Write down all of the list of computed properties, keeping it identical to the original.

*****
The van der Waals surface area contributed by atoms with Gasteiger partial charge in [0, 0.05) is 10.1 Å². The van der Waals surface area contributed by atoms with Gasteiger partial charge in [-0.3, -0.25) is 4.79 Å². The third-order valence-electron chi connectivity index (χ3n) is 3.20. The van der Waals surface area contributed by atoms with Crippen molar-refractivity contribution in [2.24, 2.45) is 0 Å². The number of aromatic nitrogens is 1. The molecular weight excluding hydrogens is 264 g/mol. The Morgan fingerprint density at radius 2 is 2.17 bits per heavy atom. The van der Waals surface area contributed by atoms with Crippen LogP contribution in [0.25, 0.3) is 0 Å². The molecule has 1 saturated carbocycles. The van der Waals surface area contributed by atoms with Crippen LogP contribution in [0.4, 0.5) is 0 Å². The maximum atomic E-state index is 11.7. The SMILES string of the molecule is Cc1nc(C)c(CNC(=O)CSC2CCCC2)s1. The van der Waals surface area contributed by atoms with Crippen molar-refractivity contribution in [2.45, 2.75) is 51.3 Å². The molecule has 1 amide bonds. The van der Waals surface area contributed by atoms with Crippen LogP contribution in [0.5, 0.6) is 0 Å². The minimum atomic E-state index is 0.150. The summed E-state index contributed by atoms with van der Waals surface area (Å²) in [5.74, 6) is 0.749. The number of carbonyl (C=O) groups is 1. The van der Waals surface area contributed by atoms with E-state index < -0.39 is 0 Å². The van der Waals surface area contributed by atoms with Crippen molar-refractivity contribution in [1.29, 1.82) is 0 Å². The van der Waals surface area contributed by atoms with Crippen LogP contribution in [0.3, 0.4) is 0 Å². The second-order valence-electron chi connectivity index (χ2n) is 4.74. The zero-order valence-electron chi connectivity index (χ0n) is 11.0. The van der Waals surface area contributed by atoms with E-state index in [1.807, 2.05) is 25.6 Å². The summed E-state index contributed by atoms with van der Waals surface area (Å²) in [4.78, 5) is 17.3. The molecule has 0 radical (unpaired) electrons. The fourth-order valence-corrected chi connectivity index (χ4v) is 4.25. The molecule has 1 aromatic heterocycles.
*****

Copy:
The van der Waals surface area contributed by atoms with Gasteiger partial charge in [0, 0.05) is 10.1 Å². The van der Waals surface area contributed by atoms with Gasteiger partial charge in [-0.3, -0.25) is 4.79 Å². The third-order valence-electron chi connectivity index (χ3n) is 3.20. The van der Waals surface area contributed by atoms with Crippen molar-refractivity contribution in [2.24, 2.45) is 0 Å². The number of aromatic nitrogens is 1. The molecular weight excluding hydrogens is 264 g/mol. The Morgan fingerprint density at radius 2 is 2.17 bits per heavy atom. The van der Waals surface area contributed by atoms with Crippen LogP contribution in [0.25, 0.3) is 0 Å². The molecule has 1 saturated carbocycles. The van der Waals surface area contributed by atoms with Crippen LogP contribution in [0.4, 0.5) is 0 Å². The maximum atomic E-state index is 11.7. The SMILES string of the molecule is Cc1nc(C)c(CNC(=O)CSC2CCCC2)s1. The van der Waals surface area contributed by atoms with Crippen molar-refractivity contribution in [2.45, 2.75) is 51.3 Å². The molecule has 1 amide bonds. The van der Waals surface area contributed by atoms with Crippen LogP contribution in [0.5, 0.6) is 0 Å². The minimum atomic E-state index is 0.150. The summed E-state index contributed by atoms with van der Waals surface area (Å²) in [5.74, 6) is 0.749. The number of carbonyl (C=O) groups is 1. The van der Waals surface area contributed by atoms with E-state index < -0.39 is 0 Å². The van der Waals surface area contributed by atoms with Crippen molar-refractivity contribution in [1.29, 1.82) is 0 Å². The van der Waals surface area contributed by atoms with Crippen LogP contribution in [0.3, 0.4) is 0 Å². The second-order valence-electron chi connectivity index (χ2n) is 4.74. The zero-order valence-electron chi connectivity index (χ0n) is 11.0. The van der Waals surface area contributed by atoms with E-state index in [1.807, 2.05) is 25.6 Å². The summed E-state index contributed by atoms with van der Waals surface area (Å²) in [4.78, 5) is 17.3. The molecule has 0 radical (unpaired) electrons. The fourth-order valence-corrected chi connectivity index (χ4v) is 4.25. The molecule has 1 aromatic heterocycles.